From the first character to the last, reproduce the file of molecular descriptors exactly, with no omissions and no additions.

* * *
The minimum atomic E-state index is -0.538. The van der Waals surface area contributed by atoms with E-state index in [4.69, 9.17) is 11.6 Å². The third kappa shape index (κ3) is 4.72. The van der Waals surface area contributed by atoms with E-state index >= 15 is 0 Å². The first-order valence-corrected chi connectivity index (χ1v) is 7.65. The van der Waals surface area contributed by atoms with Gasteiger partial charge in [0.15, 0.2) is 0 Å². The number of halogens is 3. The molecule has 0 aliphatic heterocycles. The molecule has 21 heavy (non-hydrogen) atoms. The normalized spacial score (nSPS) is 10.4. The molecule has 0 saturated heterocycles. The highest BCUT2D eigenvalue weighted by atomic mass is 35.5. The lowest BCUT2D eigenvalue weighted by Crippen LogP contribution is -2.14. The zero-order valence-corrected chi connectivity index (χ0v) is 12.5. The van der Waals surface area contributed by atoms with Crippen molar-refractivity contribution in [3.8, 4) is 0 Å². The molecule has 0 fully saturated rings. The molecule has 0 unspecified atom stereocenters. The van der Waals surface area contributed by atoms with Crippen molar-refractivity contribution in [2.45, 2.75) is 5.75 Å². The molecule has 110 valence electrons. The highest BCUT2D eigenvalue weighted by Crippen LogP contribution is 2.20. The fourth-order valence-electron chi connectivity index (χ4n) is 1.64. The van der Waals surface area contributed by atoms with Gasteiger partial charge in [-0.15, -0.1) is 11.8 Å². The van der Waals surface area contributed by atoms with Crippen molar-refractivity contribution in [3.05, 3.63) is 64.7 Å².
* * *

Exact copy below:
The minimum atomic E-state index is -0.538. The van der Waals surface area contributed by atoms with E-state index in [4.69, 9.17) is 11.6 Å². The third kappa shape index (κ3) is 4.72. The van der Waals surface area contributed by atoms with E-state index >= 15 is 0 Å². The first-order valence-corrected chi connectivity index (χ1v) is 7.65. The van der Waals surface area contributed by atoms with Gasteiger partial charge in [0.15, 0.2) is 0 Å². The number of halogens is 3. The molecule has 0 aliphatic heterocycles. The molecule has 21 heavy (non-hydrogen) atoms. The normalized spacial score (nSPS) is 10.4. The molecule has 0 saturated heterocycles. The highest BCUT2D eigenvalue weighted by atomic mass is 35.5. The lowest BCUT2D eigenvalue weighted by Crippen LogP contribution is -2.14. The zero-order valence-corrected chi connectivity index (χ0v) is 12.5. The van der Waals surface area contributed by atoms with Crippen molar-refractivity contribution in [3.8, 4) is 0 Å². The molecule has 0 fully saturated rings. The molecule has 0 unspecified atom stereocenters. The van der Waals surface area contributed by atoms with Crippen molar-refractivity contribution in [2.45, 2.75) is 5.75 Å². The molecule has 110 valence electrons. The highest BCUT2D eigenvalue weighted by Crippen LogP contribution is 2.20. The fourth-order valence-electron chi connectivity index (χ4n) is 1.64. The van der Waals surface area contributed by atoms with Gasteiger partial charge in [-0.15, -0.1) is 11.8 Å². The van der Waals surface area contributed by atoms with Crippen molar-refractivity contribution in [3.05, 3.63) is 64.7 Å².